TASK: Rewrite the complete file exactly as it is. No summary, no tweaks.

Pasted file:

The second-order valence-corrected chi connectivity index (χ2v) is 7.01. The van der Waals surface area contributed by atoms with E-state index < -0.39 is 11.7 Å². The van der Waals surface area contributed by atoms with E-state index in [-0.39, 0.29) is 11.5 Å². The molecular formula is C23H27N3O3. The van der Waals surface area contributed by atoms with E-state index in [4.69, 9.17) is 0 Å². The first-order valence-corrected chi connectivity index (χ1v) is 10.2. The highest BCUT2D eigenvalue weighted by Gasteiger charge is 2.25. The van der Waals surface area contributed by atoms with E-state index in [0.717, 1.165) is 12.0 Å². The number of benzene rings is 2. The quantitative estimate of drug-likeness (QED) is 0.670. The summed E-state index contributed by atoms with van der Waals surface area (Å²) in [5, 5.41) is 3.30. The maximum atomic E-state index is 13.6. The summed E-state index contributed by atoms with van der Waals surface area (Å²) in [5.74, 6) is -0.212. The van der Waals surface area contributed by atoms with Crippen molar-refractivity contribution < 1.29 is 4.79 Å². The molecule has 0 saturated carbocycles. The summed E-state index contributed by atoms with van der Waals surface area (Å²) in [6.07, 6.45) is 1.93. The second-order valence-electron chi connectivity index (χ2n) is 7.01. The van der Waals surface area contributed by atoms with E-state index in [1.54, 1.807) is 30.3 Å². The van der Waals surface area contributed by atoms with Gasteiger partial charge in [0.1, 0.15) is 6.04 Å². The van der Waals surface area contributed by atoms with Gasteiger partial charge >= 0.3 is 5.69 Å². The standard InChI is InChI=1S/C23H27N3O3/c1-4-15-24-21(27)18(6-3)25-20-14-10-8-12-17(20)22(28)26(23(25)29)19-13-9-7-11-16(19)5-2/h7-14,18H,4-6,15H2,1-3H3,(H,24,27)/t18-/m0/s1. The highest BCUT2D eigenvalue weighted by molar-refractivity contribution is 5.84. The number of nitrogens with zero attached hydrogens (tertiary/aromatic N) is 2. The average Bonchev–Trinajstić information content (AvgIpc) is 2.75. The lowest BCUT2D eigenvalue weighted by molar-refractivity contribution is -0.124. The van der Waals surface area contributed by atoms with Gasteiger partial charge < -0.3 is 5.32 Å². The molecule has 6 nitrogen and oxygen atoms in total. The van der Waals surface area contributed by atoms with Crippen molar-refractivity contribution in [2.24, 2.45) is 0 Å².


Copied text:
The second-order valence-corrected chi connectivity index (χ2v) is 7.01. The van der Waals surface area contributed by atoms with E-state index < -0.39 is 11.7 Å². The van der Waals surface area contributed by atoms with E-state index in [-0.39, 0.29) is 11.5 Å². The molecular formula is C23H27N3O3. The van der Waals surface area contributed by atoms with E-state index in [4.69, 9.17) is 0 Å². The first-order valence-corrected chi connectivity index (χ1v) is 10.2. The highest BCUT2D eigenvalue weighted by Gasteiger charge is 2.25. The van der Waals surface area contributed by atoms with E-state index in [0.717, 1.165) is 12.0 Å². The number of benzene rings is 2. The quantitative estimate of drug-likeness (QED) is 0.670. The summed E-state index contributed by atoms with van der Waals surface area (Å²) in [5, 5.41) is 3.30. The maximum atomic E-state index is 13.6. The summed E-state index contributed by atoms with van der Waals surface area (Å²) in [5.74, 6) is -0.212. The van der Waals surface area contributed by atoms with Crippen molar-refractivity contribution < 1.29 is 4.79 Å². The molecule has 0 saturated carbocycles. The summed E-state index contributed by atoms with van der Waals surface area (Å²) in [6.07, 6.45) is 1.93. The second-order valence-electron chi connectivity index (χ2n) is 7.01. The van der Waals surface area contributed by atoms with E-state index in [1.54, 1.807) is 30.3 Å². The van der Waals surface area contributed by atoms with Gasteiger partial charge in [0.1, 0.15) is 6.04 Å². The van der Waals surface area contributed by atoms with Gasteiger partial charge >= 0.3 is 5.69 Å². The standard InChI is InChI=1S/C23H27N3O3/c1-4-15-24-21(27)18(6-3)25-20-14-10-8-12-17(20)22(28)26(23(25)29)19-13-9-7-11-16(19)5-2/h7-14,18H,4-6,15H2,1-3H3,(H,24,27)/t18-/m0/s1. The highest BCUT2D eigenvalue weighted by molar-refractivity contribution is 5.84. The number of nitrogens with zero attached hydrogens (tertiary/aromatic N) is 2. The average Bonchev–Trinajstić information content (AvgIpc) is 2.75. The lowest BCUT2D eigenvalue weighted by molar-refractivity contribution is -0.124. The van der Waals surface area contributed by atoms with Gasteiger partial charge < -0.3 is 5.32 Å². The molecule has 6 nitrogen and oxygen atoms in total. The van der Waals surface area contributed by atoms with Crippen molar-refractivity contribution in [2.24, 2.45) is 0 Å².